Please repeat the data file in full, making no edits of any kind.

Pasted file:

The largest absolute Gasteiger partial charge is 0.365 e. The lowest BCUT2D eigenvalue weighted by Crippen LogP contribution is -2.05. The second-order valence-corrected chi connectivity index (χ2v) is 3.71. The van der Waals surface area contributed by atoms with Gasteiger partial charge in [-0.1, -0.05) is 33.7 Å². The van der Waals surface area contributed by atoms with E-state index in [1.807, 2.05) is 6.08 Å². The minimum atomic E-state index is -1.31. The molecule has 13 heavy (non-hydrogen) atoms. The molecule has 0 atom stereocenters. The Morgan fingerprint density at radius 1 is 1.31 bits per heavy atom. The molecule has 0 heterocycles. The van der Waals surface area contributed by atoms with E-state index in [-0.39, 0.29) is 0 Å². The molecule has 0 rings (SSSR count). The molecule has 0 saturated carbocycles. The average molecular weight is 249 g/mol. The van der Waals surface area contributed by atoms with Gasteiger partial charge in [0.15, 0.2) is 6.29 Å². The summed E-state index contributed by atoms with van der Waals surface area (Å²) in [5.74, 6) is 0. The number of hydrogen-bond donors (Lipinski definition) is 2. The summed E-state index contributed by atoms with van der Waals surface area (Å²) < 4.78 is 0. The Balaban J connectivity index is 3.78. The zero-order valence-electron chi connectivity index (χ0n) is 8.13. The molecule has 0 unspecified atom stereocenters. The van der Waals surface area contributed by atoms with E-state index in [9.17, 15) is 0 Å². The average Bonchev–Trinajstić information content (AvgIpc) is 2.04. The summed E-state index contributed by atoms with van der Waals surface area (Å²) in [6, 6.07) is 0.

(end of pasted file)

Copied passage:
The largest absolute Gasteiger partial charge is 0.365 e. The lowest BCUT2D eigenvalue weighted by Crippen LogP contribution is -2.05. The second-order valence-corrected chi connectivity index (χ2v) is 3.71. The van der Waals surface area contributed by atoms with Gasteiger partial charge in [-0.1, -0.05) is 33.7 Å². The van der Waals surface area contributed by atoms with E-state index in [1.807, 2.05) is 6.08 Å². The minimum atomic E-state index is -1.31. The molecule has 13 heavy (non-hydrogen) atoms. The molecule has 0 atom stereocenters. The Morgan fingerprint density at radius 1 is 1.31 bits per heavy atom. The molecule has 0 heterocycles. The van der Waals surface area contributed by atoms with E-state index in [-0.39, 0.29) is 0 Å². The molecule has 0 rings (SSSR count). The molecule has 0 saturated carbocycles. The average molecular weight is 249 g/mol. The van der Waals surface area contributed by atoms with Gasteiger partial charge in [0.15, 0.2) is 6.29 Å². The summed E-state index contributed by atoms with van der Waals surface area (Å²) in [5.74, 6) is 0. The number of hydrogen-bond donors (Lipinski definition) is 2. The summed E-state index contributed by atoms with van der Waals surface area (Å²) < 4.78 is 0. The Balaban J connectivity index is 3.78. The zero-order valence-electron chi connectivity index (χ0n) is 8.13. The molecule has 0 unspecified atom stereocenters. The van der Waals surface area contributed by atoms with E-state index in [9.17, 15) is 0 Å². The average Bonchev–Trinajstić information content (AvgIpc) is 2.04. The summed E-state index contributed by atoms with van der Waals surface area (Å²) in [6, 6.07) is 0.